(PFF Fantasy is reacting to all the offseason moves from a fantasy football perspective. Follow along here.)
The Dallas Cowboys have reportedly signed ex-Packers receiver Randall Cobb to a one-year deal worth $5 million, effectively making him the league’s 43rd-highest-paid wide receiver in 2019. This comes less than a week after Cole Beasley signed a four-year, $29 million contract with Buffalo.
Over the past three seasons with Dallas, Beasley ran 87% of his routes from the slot. Over the past three seasons with Green Bay, Cobb ran 81% of his routes from the slot. I think this signing is exactly what it seems – Cobb will be the salary-saving Beasley replacement for Dallas.
On the surface, the landing spot doesn’t seem too exciting for Cobb. He goes from Aaron Rodgers to Dak Prescott, and Beasley saw fewer targets in Dallas than Cobb saw in Green Bay. Over the past three seasons, Beasley ranked just 65th among wide receivers in targets per game (5.3), compared to Cobb’s ranking of 41st (6.4). Beasley also wasn’t very productive on those targets. Over this span, he exceeded 7.5 standard fantasy points in just 17% of his games, double-digit PPR fantasy points in just 36%. Of course, perhaps Cobb is just the superior talent to Beasley (explaining away this differential), but I’m not so sure, and especially not after the sort of prove-it deal he was stuck with after drawing such minimal interest in free agency.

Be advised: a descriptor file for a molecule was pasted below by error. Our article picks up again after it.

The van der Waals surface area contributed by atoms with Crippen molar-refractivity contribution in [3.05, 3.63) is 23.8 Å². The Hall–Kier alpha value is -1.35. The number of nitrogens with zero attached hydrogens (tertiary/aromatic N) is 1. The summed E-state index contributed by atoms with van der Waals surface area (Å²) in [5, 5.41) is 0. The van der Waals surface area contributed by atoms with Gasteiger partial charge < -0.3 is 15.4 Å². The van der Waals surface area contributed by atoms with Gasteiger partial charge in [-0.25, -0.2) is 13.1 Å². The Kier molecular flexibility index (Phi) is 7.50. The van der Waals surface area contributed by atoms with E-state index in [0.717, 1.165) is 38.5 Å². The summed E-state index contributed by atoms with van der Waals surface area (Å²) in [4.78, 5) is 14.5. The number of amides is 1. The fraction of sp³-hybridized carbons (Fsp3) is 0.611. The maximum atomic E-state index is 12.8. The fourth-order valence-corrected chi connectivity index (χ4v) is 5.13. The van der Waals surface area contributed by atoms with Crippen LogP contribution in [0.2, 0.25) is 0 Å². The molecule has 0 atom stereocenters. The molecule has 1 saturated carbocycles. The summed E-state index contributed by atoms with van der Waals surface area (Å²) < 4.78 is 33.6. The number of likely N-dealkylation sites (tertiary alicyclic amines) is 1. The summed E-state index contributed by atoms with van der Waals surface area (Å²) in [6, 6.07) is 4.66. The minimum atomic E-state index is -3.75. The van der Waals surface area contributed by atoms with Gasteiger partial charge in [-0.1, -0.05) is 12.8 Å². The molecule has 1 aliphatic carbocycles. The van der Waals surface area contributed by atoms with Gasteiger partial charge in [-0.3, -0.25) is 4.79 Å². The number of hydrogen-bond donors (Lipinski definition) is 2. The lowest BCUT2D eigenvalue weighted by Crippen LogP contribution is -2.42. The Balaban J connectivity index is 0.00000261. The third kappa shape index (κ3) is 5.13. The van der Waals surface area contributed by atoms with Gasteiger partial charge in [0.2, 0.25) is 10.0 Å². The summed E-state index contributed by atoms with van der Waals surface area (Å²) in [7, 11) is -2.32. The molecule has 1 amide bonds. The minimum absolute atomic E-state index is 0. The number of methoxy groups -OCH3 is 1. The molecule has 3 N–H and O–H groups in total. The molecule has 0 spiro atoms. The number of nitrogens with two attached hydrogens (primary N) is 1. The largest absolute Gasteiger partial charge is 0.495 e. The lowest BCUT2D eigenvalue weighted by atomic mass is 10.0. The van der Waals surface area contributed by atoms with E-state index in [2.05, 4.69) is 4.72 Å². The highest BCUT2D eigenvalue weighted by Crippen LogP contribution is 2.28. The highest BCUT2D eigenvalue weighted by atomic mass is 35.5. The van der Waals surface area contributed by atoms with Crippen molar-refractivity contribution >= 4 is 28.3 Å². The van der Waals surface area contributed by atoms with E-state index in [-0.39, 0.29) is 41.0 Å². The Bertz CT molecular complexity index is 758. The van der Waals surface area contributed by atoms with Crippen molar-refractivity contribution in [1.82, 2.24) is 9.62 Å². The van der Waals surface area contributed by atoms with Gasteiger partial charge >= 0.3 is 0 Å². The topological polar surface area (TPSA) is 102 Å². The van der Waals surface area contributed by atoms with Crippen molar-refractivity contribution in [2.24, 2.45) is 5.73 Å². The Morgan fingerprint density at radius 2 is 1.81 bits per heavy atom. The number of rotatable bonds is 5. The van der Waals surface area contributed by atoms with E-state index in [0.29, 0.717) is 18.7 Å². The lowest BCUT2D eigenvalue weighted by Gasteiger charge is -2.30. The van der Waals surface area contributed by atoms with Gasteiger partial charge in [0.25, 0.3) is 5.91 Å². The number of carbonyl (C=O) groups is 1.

Cobb is a long way removed from his breakout 2014 season, when he finished eighth at the position in PPR points. His 2015 season was almost as good, when he ranked 26th in fantasy points (on two more targets than in 2014). Since then, he’s struggled to meet fantasy relevancy. Over these last three seasons he’s ranked 52nd, 35th, and 81st in total fantasy points, or 45th, 36th, and 56th on a per-game basis.
Granted, he’s dealt with a multitude of injuries over that span, spending 35% of those games either inactive or on the injury report. He’s also turning 29 this year, and I suppose that’s a legitimate red flag. Still, it is encouraging that his healthiest season of the three (2017, with just one game on the injury report or inactive) was when he finished 35th. On the other hand, he ranked just 67th of 101 qualifying wide receivers in PFF receiving grade in 2017, and he was even worse last year, grading out 81st of 105 qualifiers.
Dallas is a slow-paced, run-heavy team and though Cobb will be second or third on the team’s pecking order for targets (behind Amari Cooper and maybe Michael Gallup), it’s tough to look at this signing through rose-colored glasses. He’s in WR5 territory, offering a high floor but minimal upside.